Reviews provided by RottenTomatoes
San Jose Mercury News:
Despite the movie's overly simplistic view of the bigotry the Navajos faced in the military ... Windtalkers speaks of a love between men who have come to a place willing to die together.
Leighton Walter Kille,
Woo wanted the film to be realistic, and it is. The violence is unrelenting, the uniforms are dirty and mismatched, the weapons are shiny from use, the soldiers are exhausted, sick, sad.
Detroit Free Press:
The only time Windtalkers doesn't go by the book is when Woo feels compelled to remind in-the-know moviegoers that he's John Woo: birds artfully flapping their wings, grass swaying, blood spurting, Joe staring soulfully into his personal abyss.
The script is riddled with so many cliches, you count on the battle scenes to wake you from your stupor.
Directed without the expected flair or imagination by Hong Kong master John Woo, Windtalkers airs just about every cliche in the war movie compendium across its indulgent two-hour-and-fifteen-minute length.
New York Times:
We can only view Windtalkers with the same shaken detachment that characterizes Mr. Cage's Joe Enders, wishing that the codetalkers' real story, a little known and fascinating chunk of American history, had been given its true dramatic import.
You might need a decoder of your own to figure out what went awry with Windtalkers.
This is one of the most intensely personal war films you will ever see.
Los Angeles Times:
Throwing in everything except someone pulling the pin from a grenade with his teeth, Windtalkers seems to have ransacked every old World War II movie for overly familiar material.
Woo makes Windtalkers his own by combining the style and concerns of his earlier work with retro-sounding music and other war-movie conventions.
No amount of burning, blasting, stabbing, and shooting can hide a weak script.
I wish Windtalkers had had more faith in the dramatic potential of this true story. This would have been better than the fiction it has concocted, and there still could have been room for the war scenes.
Windtalkers blows this way and that, but there's no mistaking the filmmaker in the tall grass, true to himself.
Globe and Mail:
By my count, there are four separate films unspooling here. Individually, given half a chance, any one of them might have been good; but collectively, squeezed together and underdeveloped, they don't really add up.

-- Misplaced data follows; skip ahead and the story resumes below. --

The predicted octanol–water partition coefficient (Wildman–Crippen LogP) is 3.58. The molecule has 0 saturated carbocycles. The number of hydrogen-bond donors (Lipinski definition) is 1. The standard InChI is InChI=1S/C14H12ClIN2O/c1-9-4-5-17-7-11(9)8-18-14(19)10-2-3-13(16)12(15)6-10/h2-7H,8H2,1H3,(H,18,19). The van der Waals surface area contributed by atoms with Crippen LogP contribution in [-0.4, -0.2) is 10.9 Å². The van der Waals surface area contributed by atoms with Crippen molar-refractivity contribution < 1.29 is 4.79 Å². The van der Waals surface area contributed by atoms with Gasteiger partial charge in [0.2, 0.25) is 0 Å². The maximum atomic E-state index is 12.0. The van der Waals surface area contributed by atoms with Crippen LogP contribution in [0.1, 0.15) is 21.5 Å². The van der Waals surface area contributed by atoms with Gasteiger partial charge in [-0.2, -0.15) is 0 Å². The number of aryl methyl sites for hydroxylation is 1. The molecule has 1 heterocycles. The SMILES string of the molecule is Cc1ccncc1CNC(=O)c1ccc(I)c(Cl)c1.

Dallas Morning News:
The screenplay sabotages the movie's strengths at almost every juncture. All the characters are stereotypes, and their interaction is numbingly predictable.
With its dogged Hollywood naturalism and the inexorable passage of its characters toward sainthood, Windtalkers is nothing but a sticky-sweet soap.
New York Magazine/Vulture:
I kept wishing I was watching a documentary about the wartime Navajos and what they accomplished instead of all this specious Hollywood hoo-ha.
New York Observer:
It's like the first 25 minutes of Saving Private Ryan stretched over two hours. I liked it a lot, but the weak and the skittish are hereby warned.
This film proves that more is needed than visceral displays of battle carnage, digitally amplified gunfire and explosions, and a camera that won't keep still.
The Navajo code talkers have waited a long time to have their story told. Too bad it appears here merely as a gimmick in an action picture.
Windtalkers is shapelessly gratifying, the kind of movie that invites you to pick apart its faults even as you have to admit that somehow it hit you where you live.
San Francisco Chronicle:
Despite some feints in a soulful direction, the picture has none of the interior quality of a multifaceted war film like Terrence Malick's The Thin Red Line.
Although too simplistic, overly melodramatic and psychologically underdeveloped to be a great movie, Windtalkers is a perfectly good one.
The energy and conviction of the action sequences don't quite compensate for Windtalkers' emotional cliches and historical heedlessness.
The screenwriters struggle to integrate the coded transmissions with the action, and the flamboyant set piece battles feel like so much empty rhetoric.
Windtalkers is capably made and certainly impresses by carrying its length, but it doesn't expand 60 years of World War II screen literature by very much.
A powerful premise turned into a stubbornly flat, derivative war movie.
At once chintzy and grandiose, awash in battlefield sentimentality and platoon cliches.